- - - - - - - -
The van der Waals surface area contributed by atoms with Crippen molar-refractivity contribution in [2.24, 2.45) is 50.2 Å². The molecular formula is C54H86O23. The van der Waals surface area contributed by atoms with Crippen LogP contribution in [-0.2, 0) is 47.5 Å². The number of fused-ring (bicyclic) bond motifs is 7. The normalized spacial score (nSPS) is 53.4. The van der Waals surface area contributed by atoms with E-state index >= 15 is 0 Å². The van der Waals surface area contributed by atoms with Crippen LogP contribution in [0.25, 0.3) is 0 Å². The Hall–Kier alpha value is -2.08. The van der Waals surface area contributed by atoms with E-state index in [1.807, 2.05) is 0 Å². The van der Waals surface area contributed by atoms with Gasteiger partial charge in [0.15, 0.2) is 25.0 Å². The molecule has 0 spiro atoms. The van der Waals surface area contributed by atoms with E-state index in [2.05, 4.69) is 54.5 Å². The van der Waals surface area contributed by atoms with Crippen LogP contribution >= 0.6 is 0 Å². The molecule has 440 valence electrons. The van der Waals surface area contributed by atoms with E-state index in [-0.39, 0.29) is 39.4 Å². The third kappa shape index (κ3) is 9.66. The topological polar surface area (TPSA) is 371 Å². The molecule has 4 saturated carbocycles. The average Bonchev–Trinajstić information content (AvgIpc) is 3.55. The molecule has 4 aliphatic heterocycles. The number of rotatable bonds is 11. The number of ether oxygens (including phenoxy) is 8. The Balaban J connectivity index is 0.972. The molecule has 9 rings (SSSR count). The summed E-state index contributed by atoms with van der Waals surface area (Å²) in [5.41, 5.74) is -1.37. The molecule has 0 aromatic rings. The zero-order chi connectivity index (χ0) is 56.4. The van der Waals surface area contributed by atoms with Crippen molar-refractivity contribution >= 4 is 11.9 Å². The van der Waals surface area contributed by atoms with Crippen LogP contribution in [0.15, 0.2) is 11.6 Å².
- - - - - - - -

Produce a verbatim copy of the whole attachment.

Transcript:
The van der Waals surface area contributed by atoms with Crippen molar-refractivity contribution in [2.24, 2.45) is 50.2 Å². The molecular formula is C54H86O23. The van der Waals surface area contributed by atoms with Crippen LogP contribution in [-0.2, 0) is 47.5 Å². The number of fused-ring (bicyclic) bond motifs is 7. The normalized spacial score (nSPS) is 53.4. The van der Waals surface area contributed by atoms with E-state index >= 15 is 0 Å². The van der Waals surface area contributed by atoms with Crippen LogP contribution in [0.25, 0.3) is 0 Å². The Hall–Kier alpha value is -2.08. The van der Waals surface area contributed by atoms with E-state index in [1.807, 2.05) is 0 Å². The van der Waals surface area contributed by atoms with Gasteiger partial charge in [0.15, 0.2) is 25.0 Å². The molecule has 0 spiro atoms. The van der Waals surface area contributed by atoms with E-state index in [2.05, 4.69) is 54.5 Å². The van der Waals surface area contributed by atoms with Crippen LogP contribution >= 0.6 is 0 Å². The molecule has 440 valence electrons. The van der Waals surface area contributed by atoms with E-state index in [-0.39, 0.29) is 39.4 Å². The third kappa shape index (κ3) is 9.66. The topological polar surface area (TPSA) is 371 Å². The molecule has 4 saturated carbocycles. The average Bonchev–Trinajstić information content (AvgIpc) is 3.55. The molecule has 4 aliphatic heterocycles. The number of rotatable bonds is 11. The number of ether oxygens (including phenoxy) is 8. The Balaban J connectivity index is 0.972. The molecule has 9 rings (SSSR count). The summed E-state index contributed by atoms with van der Waals surface area (Å²) in [5.41, 5.74) is -1.37. The molecule has 0 aromatic rings. The zero-order chi connectivity index (χ0) is 56.4. The van der Waals surface area contributed by atoms with Crippen molar-refractivity contribution >= 4 is 11.9 Å². The van der Waals surface area contributed by atoms with Crippen LogP contribution in [0.15, 0.2) is 11.6 Å².